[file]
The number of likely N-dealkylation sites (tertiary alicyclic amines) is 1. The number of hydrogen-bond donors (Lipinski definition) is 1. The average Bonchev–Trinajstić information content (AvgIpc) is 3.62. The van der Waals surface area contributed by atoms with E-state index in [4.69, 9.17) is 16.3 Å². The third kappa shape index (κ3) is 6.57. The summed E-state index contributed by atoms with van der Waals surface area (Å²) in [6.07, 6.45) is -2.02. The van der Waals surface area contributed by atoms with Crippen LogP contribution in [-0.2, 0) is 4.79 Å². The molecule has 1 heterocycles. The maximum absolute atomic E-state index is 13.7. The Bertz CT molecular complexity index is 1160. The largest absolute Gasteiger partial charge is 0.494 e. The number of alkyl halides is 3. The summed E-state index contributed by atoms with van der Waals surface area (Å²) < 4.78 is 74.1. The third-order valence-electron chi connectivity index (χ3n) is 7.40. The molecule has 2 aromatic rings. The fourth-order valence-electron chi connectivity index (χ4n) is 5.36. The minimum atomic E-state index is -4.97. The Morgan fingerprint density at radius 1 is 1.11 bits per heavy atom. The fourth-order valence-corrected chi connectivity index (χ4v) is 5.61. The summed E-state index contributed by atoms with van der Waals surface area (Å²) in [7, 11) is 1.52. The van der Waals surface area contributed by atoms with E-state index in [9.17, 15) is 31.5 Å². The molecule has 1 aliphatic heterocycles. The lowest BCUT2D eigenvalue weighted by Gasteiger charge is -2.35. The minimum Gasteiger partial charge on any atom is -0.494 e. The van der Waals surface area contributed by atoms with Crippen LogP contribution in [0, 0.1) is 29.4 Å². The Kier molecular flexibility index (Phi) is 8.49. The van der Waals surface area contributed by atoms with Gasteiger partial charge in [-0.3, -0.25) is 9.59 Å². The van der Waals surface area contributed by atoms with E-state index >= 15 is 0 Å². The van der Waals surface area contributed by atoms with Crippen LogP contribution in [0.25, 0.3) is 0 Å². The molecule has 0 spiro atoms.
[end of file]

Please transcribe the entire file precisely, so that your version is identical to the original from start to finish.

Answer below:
The number of likely N-dealkylation sites (tertiary alicyclic amines) is 1. The number of hydrogen-bond donors (Lipinski definition) is 1. The average Bonchev–Trinajstić information content (AvgIpc) is 3.62. The van der Waals surface area contributed by atoms with E-state index in [4.69, 9.17) is 16.3 Å². The third kappa shape index (κ3) is 6.57. The summed E-state index contributed by atoms with van der Waals surface area (Å²) in [6.07, 6.45) is -2.02. The van der Waals surface area contributed by atoms with Crippen LogP contribution in [-0.2, 0) is 4.79 Å². The molecule has 1 heterocycles. The maximum absolute atomic E-state index is 13.7. The Bertz CT molecular complexity index is 1160. The largest absolute Gasteiger partial charge is 0.494 e. The number of alkyl halides is 3. The summed E-state index contributed by atoms with van der Waals surface area (Å²) < 4.78 is 74.1. The third-order valence-electron chi connectivity index (χ3n) is 7.40. The molecule has 2 aromatic rings. The fourth-order valence-electron chi connectivity index (χ4n) is 5.36. The minimum atomic E-state index is -4.97. The Morgan fingerprint density at radius 1 is 1.11 bits per heavy atom. The fourth-order valence-corrected chi connectivity index (χ4v) is 5.61. The summed E-state index contributed by atoms with van der Waals surface area (Å²) in [7, 11) is 1.52. The van der Waals surface area contributed by atoms with E-state index in [9.17, 15) is 31.5 Å². The molecule has 1 aliphatic heterocycles. The lowest BCUT2D eigenvalue weighted by Gasteiger charge is -2.35. The minimum Gasteiger partial charge on any atom is -0.494 e. The van der Waals surface area contributed by atoms with Crippen LogP contribution in [0, 0.1) is 29.4 Å². The Kier molecular flexibility index (Phi) is 8.49. The van der Waals surface area contributed by atoms with Gasteiger partial charge in [-0.3, -0.25) is 9.59 Å². The van der Waals surface area contributed by atoms with E-state index >= 15 is 0 Å². The van der Waals surface area contributed by atoms with Crippen LogP contribution in [0.25, 0.3) is 0 Å². The molecule has 0 spiro atoms.